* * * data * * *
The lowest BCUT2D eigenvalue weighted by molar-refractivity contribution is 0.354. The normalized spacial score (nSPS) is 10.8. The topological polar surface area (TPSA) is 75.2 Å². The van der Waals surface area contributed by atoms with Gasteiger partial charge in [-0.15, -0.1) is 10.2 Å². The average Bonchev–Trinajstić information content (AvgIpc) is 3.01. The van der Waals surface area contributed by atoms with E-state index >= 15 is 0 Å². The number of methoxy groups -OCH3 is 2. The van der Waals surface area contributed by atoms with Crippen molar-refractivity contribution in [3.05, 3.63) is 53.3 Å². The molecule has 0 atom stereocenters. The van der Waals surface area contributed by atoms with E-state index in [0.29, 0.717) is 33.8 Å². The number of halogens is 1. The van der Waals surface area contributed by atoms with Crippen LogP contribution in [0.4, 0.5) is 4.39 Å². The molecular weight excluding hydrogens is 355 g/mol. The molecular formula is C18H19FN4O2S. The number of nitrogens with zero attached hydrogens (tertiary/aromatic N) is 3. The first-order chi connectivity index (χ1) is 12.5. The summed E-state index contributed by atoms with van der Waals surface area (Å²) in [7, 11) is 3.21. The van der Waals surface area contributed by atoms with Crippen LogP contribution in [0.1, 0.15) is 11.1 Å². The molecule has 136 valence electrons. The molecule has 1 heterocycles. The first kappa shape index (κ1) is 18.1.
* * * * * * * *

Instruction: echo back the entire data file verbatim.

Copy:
The lowest BCUT2D eigenvalue weighted by molar-refractivity contribution is 0.354. The normalized spacial score (nSPS) is 10.8. The topological polar surface area (TPSA) is 75.2 Å². The van der Waals surface area contributed by atoms with Gasteiger partial charge in [-0.15, -0.1) is 10.2 Å². The average Bonchev–Trinajstić information content (AvgIpc) is 3.01. The van der Waals surface area contributed by atoms with E-state index >= 15 is 0 Å². The number of methoxy groups -OCH3 is 2. The van der Waals surface area contributed by atoms with Crippen molar-refractivity contribution in [3.05, 3.63) is 53.3 Å². The molecule has 0 atom stereocenters. The van der Waals surface area contributed by atoms with E-state index in [0.29, 0.717) is 33.8 Å². The number of halogens is 1. The van der Waals surface area contributed by atoms with Crippen LogP contribution in [0.4, 0.5) is 4.39 Å². The molecular weight excluding hydrogens is 355 g/mol. The molecular formula is C18H19FN4O2S. The number of nitrogens with zero attached hydrogens (tertiary/aromatic N) is 3. The first-order chi connectivity index (χ1) is 12.5. The summed E-state index contributed by atoms with van der Waals surface area (Å²) in [7, 11) is 3.21. The van der Waals surface area contributed by atoms with Crippen LogP contribution in [0.1, 0.15) is 11.1 Å². The molecule has 136 valence electrons. The molecule has 1 heterocycles. The first kappa shape index (κ1) is 18.1.